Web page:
Yes, Matt, it is possible for real progressives to win by calling out banks on their criminal behavior. Ada showed this to be true in Spain -- and Bernie -- announcing his candidacy this afternoon -- will show it to be true in the United States, too.

Imagine being struck with a truly horrible disease -- perhaps hepatitis C -- and there is a cure available. A really good cure. What some might describe as a "miracle" of modern medicine. But, wait for it, then you are told by some faceless bureaucrats at a for-profit health insurer that you are not sick enough for that cure -- first, you must get more sick, suffer more, have your body collapse more before you are eligible for the cure. Imagine the mental anguish. Imagine the mental -- not hyperbole to employ this diction -- torture.

This, my friends, is what West Hollywood resident Shima Andre faces -- this is her life.

Here are the basic facts courtesy of the Los Angeles Times.

A West Hollywood woman sued insurer Anthem Blue Cross for refusing to cover the cost of an expensive drug that she says would cure her hepatitis C infection.

Shima Andre said in the lawsuit that Anthem has refused to pay the estimated $99,000 it would cost to be treated with the controversial drug Harvoni, which has been shown to destroy the deadly virus in most patients.

In a denial letter, Anthem explained that the drug was “not medically necessary” because Andre does not have advanced liver damage, the lawsuit said.

“We may approve Harvoni when the liver has a certain amount of scarring on a liver biopsy,” the insurer explained. “Records we received do not show that your liver has this amount of scarring.”

Andre, 42, who was diagnosed with hepatitis C in 2011, said she was thrilled when the Food and Drug Administration approved the drug last year. But she hasn't been able to take it because Anthem declined to cover the cost. She said she has postponed becoming pregnant because she fears she would pass along the virus to her child.

Yes, imagine being told by an Anthem (formerly known as WellPoint) Blue Cross bureaucrat -- the same insurer that retroactively denied cancer care to breast cancer patients (a practice so barbaric that President Obama called them out by name) -- that your liver simply does not have a sufficient "amount of scarring" to qualify for coverage of the drug that would change your entire life. In the case of Ms. Andre, being cured from the disease would also allow her to become pregnant.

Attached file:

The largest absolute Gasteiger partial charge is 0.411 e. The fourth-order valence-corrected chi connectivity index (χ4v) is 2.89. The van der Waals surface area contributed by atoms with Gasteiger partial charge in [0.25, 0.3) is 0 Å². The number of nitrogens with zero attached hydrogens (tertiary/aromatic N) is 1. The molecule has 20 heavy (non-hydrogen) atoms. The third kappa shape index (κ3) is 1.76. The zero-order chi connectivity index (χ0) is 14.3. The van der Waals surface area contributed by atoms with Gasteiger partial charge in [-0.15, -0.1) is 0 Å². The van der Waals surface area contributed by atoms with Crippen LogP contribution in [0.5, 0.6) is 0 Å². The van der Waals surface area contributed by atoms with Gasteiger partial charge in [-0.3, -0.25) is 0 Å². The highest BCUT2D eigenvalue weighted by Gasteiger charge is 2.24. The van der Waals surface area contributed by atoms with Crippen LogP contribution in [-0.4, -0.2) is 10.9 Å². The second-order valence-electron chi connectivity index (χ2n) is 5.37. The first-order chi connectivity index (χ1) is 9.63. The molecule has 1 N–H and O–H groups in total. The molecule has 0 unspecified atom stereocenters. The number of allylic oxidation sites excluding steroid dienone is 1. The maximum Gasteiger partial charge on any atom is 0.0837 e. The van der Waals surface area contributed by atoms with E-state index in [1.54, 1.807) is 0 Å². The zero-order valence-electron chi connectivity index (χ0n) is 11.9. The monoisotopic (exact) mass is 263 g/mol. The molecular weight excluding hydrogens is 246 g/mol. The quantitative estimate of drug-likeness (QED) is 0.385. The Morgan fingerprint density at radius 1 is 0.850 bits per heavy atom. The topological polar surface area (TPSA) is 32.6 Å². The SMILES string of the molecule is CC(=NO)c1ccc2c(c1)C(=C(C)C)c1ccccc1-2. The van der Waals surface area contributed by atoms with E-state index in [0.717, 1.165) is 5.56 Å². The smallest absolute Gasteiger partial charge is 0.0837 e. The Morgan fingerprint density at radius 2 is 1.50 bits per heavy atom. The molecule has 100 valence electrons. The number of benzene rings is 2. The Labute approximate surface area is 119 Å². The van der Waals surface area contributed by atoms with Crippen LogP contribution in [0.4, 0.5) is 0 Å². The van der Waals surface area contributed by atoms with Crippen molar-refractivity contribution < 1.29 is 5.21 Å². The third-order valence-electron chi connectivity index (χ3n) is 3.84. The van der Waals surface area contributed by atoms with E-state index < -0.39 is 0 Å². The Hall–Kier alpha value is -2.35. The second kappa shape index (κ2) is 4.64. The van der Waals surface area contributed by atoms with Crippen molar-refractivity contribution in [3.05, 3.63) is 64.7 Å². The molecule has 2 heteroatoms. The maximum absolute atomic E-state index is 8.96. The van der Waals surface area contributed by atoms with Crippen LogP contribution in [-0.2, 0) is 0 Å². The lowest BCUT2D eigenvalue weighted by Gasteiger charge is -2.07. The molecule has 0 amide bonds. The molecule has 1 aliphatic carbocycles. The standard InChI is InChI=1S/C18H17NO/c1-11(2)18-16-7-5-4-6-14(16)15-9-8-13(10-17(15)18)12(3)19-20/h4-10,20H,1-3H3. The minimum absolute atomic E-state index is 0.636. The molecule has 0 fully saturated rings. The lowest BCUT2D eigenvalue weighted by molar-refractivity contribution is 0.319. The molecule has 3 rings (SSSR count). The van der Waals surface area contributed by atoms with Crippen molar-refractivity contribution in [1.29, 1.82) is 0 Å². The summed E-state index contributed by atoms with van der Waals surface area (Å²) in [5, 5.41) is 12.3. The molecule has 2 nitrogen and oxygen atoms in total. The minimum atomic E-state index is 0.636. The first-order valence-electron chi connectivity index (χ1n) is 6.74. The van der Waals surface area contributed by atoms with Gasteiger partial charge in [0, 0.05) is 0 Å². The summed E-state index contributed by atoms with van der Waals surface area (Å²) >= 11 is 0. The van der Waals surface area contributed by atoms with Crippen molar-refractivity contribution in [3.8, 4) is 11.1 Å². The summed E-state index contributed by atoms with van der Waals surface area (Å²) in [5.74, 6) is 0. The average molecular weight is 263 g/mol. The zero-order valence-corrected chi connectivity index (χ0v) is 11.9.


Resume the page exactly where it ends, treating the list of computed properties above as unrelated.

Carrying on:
Andre, 42, who was diagnosed with hepatitis C in 2011, said she was thrilled when the Food and Drug Administration approved the drug last year. But she hasn't been able to take it because Anthem declined to cover the cost. She said she has postponed becoming pregnant because she fears she would pass along the virus to her child.
Ms. Andre's story brings tears to my eye. Anthem Blue Cross is not only denying her the chance to live a normal, healthy life, but also the chance to have a normal, healthy baby -- without fear of the baby contracting a terrible disease.

Yes, my friends, this drug -- Harvoni -- is good. This is not a case of a drug that may or may not work. Look at the record.

Harvoni is a pill taken once a day for eight to 12 weeks that has been proved in clinical testing to wipe out the virus in more than 90% of patients, without significant side effects.